What Is Bank Equipment Leasing?

Bank equipment leasing is just one of the ways that you can go about procuring equipment for your business.

How Profitable Is Equipment Leasing?

bank equipment leasingMany companies opt for equipment leasing rather than purchases either by cash or bank loans. This is primarily because leases are cheaper and will enable the company to manage its cash flows as well as operating expenses easily. Also, large capital expenses may also mean you are paying for equipment whose income generation is not justified yet. In the United States, eight out of ten companies lease or plan to lease equipment.

The types of equipment that can be leased by a business is varied from yellow irons, a slang for bulldozers to other earth moving equipment, construction machinery, manufacturing machinery, computers and other technological equipment.

It is for this reason that banks ventured into equipment leasing as another source of business. Before, they primarily concentrated on offering loans for equipment acquisitions. The good run has bolstered community banks and seen many of them even expand their finance activities.

Reasons Why Banks Are Venturing Into Leasing

Apart from the above, that is to get another source of finance, banks are finding a variety of benefits from the equipment leasing business. The other main reason is diversification. The banking industry is flooded with big, medium and small sized financial institutions all offering the same financial products. Most of these products are prone to adverse macroeconomic conditions such as the recent 2008 financial depression when banks with a high concentration of loans in real estate commercial lending faced downtime. Diversification is a way of protecting these banks from risk.

According to ELFA, the Equipment Leasing and Finance Association of America, capital goods and software in excess of a trillion dollars are purchased each year in the United States. More than half of these will be financed through bank or commercial loans, leases and a horde of financial techniques, making it ripe for banks to venture into.

In fact, most big banks have been offering leases for such a long time and have been members of ELFA. Finally, there is demand for capital equipment and software. Many companies put off equipment purchases up to such a time when their cash flow position justifies such a purchase. For the present they will have to rely on leases. This is an opportunity not only for banks but also for other financial institutions.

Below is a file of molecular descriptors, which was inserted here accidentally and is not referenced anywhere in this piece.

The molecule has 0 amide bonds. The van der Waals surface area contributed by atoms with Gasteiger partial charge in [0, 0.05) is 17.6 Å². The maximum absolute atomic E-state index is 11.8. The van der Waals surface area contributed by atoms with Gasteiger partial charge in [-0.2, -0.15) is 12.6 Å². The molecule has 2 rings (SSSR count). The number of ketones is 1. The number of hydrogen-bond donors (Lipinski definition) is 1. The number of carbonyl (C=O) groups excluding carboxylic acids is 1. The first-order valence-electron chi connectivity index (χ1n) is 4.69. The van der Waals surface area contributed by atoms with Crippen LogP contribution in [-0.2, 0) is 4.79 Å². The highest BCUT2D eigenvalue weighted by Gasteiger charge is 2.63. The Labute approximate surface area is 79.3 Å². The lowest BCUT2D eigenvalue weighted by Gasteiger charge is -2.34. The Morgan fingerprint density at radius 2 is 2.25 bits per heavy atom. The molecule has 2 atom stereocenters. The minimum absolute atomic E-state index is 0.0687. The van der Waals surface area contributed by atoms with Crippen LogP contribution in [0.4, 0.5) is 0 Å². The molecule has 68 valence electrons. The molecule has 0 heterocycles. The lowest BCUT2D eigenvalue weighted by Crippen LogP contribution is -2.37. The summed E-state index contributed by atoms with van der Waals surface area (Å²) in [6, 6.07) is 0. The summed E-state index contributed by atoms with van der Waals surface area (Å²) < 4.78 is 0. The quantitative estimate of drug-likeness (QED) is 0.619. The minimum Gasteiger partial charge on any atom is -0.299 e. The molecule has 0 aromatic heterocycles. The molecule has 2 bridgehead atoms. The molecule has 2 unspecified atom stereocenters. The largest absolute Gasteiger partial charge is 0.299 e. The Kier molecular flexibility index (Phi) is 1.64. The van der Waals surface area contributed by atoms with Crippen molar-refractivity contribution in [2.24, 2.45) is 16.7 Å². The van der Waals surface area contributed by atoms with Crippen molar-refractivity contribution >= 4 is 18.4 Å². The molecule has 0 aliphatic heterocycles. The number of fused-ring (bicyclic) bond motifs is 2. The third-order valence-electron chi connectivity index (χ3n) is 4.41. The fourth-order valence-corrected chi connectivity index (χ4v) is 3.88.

How Banks Are Managing Leases

There are a couple of ways through which banks can execute their leases. With time most banks opt for more than one strategy. The main strategies available include direct leasing, working with lease dealers and purchasing leasing operations.

In direct leasing, banks deal with the lessee directly and most of the time the bank will have to purchase the equipment in question. There are companies that offer leasing as an option to customers, especially the manufacturer. The financing deal can be arranged by a bank that monitors and execute the deal.

The bank can stay out of contact with both the lessor and the lessee by simply purchasing lease portfolios. These portfolios are made by the equipment leasing companies. The bank will end up being an indirect lender. This situation is synonymous with when banks acquired paper from auto companies. Yet again banks have created their leasing companies or even bought existing ones in an attempt to exclude their banking businesses from leasing operations. Having experienced leasing executives is important and crucial that they manage to stay on even during term of the lease as leasing operations need to be closely monitored.

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Cautions And Pluses

Even though lease operations are lucrative, it is imperative that any financial institution and banks for that matter assess the relevance of this appeal to their own case. Lease agreements will in almost all cases cover full value of the equipment. So while banks are hungry for collateral, this is one area where they may not be fully protected. The key, however, is not to concentrate on the traditional cash flow but rather to find a different service to engage in that can provide a built in collateral as a fallback plan. It is also crucial that the financial institution or bank takes into account that the lease agreement in itself means that the lessee is usually protected from obsolescence.

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